We are going to learn how to build this cute
little digital clock that communicates with NTP servers and displays network or internet
time. The idea originated from this week’s video that was released by the guy with the
Swiss accent and is based on his sketch. The traditional way to build a clock is by
using a time keeping module, also called a real time clock or RTC. These modules cost
money, they require a battery to operate, they need to be set manually which itself
takes time and this results in errors. They also do not automatically adjust for daylight
savings and thus need to be manually corrected. Obtaining and using network time gets rid
of all of these issues. Here’s what the sketch modules look like.
We start by connecting to a WiFi network to get internet access. We then obtain the network
time from the NTP servers. The sketch uses a pool of NTP servers and you can change this
if needed. We then convert this network time into local time depending on the timezone.
I’ll be displaying UK time but you can visit this link and copy the string corresponding
to your time zone. This string is responsible for any adjustments that are needed during
the course of a year. To build this project, you will need a WeMos
D1 mini or compatible board that uses the ESP8266 chipset along with an OLED module.
The sketch should also work with the ESP32 boards but I haven’t tested this. Download
the sketch and open it up in the Arduino IDE. Start by adding your network credentials as
we need to connect to a WiFi network. Then, make sure you add the correct time zone information.
You can visit the link in the sketch and obtain the string corresponding to your time zone.
And that’s all you need to change in the sketch. Let’s go over the sketch before we upload
it. We use the U8g2 library for the OLED module and we initialize it in the 8×8 mode as we
will only be displaying text. We setup the serial port and start connecting to the WiFi
network. The original sketch had a 2 second timeout for the WiFi connection but this was
too short and caused the board to get stuck in a boot loop. I increased this to 20 seconds
which should be more than enough for the board to connect to a WiFi network. If for some
reason it fails to connect, then it will restart the board and attempt to establish a connection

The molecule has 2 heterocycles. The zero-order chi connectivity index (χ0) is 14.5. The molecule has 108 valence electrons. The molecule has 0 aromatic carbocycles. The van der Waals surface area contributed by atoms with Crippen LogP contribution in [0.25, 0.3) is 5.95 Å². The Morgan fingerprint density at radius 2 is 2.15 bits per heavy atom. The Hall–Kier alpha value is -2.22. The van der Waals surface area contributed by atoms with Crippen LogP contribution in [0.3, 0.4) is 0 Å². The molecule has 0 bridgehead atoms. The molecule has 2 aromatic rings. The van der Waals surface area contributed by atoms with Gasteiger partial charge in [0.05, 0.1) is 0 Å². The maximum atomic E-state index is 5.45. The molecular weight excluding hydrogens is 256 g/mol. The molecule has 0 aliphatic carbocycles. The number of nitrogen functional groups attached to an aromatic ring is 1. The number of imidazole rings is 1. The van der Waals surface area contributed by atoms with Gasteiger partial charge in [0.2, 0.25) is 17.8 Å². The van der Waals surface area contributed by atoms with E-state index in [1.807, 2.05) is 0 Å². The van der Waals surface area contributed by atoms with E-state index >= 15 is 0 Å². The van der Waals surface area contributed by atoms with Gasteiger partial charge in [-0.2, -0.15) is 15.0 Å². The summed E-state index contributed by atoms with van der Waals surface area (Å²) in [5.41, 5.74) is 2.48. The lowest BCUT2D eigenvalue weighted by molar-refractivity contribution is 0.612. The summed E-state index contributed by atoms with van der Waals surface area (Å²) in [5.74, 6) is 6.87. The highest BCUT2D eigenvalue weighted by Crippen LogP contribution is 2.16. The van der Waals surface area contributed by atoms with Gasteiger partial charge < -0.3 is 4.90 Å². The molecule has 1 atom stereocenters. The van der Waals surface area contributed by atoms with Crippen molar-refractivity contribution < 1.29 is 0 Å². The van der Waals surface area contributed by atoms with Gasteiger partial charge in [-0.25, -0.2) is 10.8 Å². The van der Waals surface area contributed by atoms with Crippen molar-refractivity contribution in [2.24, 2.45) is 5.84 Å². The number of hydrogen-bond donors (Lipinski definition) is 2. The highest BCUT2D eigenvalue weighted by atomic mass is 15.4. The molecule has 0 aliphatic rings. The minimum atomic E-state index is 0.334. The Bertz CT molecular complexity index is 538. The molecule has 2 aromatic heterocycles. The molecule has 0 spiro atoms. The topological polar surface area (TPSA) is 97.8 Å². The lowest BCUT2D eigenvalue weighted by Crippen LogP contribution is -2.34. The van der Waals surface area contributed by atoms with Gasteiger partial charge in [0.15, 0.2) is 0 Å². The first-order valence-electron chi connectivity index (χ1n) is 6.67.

again. Once connected, we set the NTP server, time zone and try to communicate with the
NTP server to obtain the time. We then display this to the serial monitor and OLED module. The loop function obtains the time and prints
it out every second. The time function communicates with the NTP server every hour and this reduces
the network traffic which also reduces the overall current consumption. The show time
function prints the local time to the serial terminal and also displays this to the OLED
module. The day of week obtained is a number and we use the getDOW function to convert
this to a string that we can display on the OLED module. Before you can download the sketch, you need
to install the u8g2 library. Open up the library manager from the tools menu and type in u8g2.
Select and install this library. We also need to make sure we have the board support package
for the ESP8266 boards. To do this, open up the Arduino preferences window and add the
following URL to the additional board manager URL section. Then, open up the boards manager
and type in ESP8266 and install the package that shows up. Once done, plug in the board
and make sure you have the right settings selected from the tools menu. Your COM port
will vary depending on your system. Hit the upload button and wait for it to complete.
Once done, open up the serial monitor and press the reset button. The board should connect
to the network and print out the local time. Make sure the time is correct and update the
timezone if needed. Connect the OLED module using the wiring diagram
shown here. The OLED module has a 3.3V regulator on board and uses 3.3V for the data-lines
which is compatible with the microcontroller board. Once wired, power on the board and
you should see the time on the OLED module. I will be using this model from thingiverse
for the enclosure. The board sits nicely on this cover which also allows for easy access
to the microUSB port. The OLED module sits right at the other end of the shell so make
sure you add wire of suitable length. I decided to solder some wires to the OLED module and
add a thin layer of double-sided tape to it. I then placed it in position and also added
a bit of hot glue to the top section, near the wires. I then soldered the wires directly
to the board using the same wiring diagram as before which is also shown here. I then
pushed the back cover in place and applied some glue to hold it together. Finally, I
plugged in the microUSB cable to watch it in action. The total module cost for this build was less
than $9. You can obtain the modules at a better price by purchasing them from other websites
that tend to have longer delivery times. I will most likely create a version of this
that obtains and displays online weather, so do subscribe to stay notified. Don’t
forget to hit that like button if you liked this build. Thank you for watching and I will
see you in the next one.